(b London, 16 July 1722; d London, 25 Nov. 1803).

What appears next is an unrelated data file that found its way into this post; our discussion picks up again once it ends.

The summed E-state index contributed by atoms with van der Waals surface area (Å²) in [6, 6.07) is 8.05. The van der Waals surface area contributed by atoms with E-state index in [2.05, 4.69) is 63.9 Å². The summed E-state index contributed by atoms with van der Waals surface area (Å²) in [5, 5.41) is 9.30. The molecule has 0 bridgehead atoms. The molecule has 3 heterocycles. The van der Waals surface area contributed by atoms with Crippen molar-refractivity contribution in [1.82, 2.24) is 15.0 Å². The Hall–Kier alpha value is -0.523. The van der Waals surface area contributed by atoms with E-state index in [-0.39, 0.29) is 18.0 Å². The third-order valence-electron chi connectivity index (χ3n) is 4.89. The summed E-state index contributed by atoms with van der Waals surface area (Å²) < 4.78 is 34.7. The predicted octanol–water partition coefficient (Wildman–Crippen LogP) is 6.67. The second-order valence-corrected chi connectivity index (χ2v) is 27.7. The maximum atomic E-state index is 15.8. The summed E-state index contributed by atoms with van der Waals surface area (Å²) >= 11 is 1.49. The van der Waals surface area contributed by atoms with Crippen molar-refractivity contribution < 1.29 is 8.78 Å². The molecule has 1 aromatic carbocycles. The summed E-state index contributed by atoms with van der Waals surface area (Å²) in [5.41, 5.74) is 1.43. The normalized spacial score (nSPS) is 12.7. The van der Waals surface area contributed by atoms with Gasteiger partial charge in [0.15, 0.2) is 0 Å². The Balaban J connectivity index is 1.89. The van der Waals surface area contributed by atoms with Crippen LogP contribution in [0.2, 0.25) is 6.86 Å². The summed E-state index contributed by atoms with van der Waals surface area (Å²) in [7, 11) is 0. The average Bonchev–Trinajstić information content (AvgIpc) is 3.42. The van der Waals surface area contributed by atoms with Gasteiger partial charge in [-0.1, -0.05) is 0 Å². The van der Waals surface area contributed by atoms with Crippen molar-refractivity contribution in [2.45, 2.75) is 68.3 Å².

English sculptor. He trained in Flanders and with Pigalle in Paris, then was in Italy from 1747 until 1755. On his return to London he rapidly became successful, his patrons including George III, for whom he did carving on a new state coach (1762, Royal Coll.), still in use today. He was a close friend of the architect Sir William Chambers, with whom he often collaborated (notably on the decorative carving of Chambers's masterpiece, Somerset House), and he was one of the original members of the Royal Academy. His portraits are generally regarded as his best works, his monuments showing him hesitating between various styles. Much of his work was executed by assistants. His talents were considerable, but he was more interested in social life than his work: in 1768 he inherited a fortune from his father (a manufacturer of ornamental plaster) but dissipated it and became bankrupt in 1793. Considering the quality of his training and his friendship with key figures in the art world, his career is a story of wasted opportunity.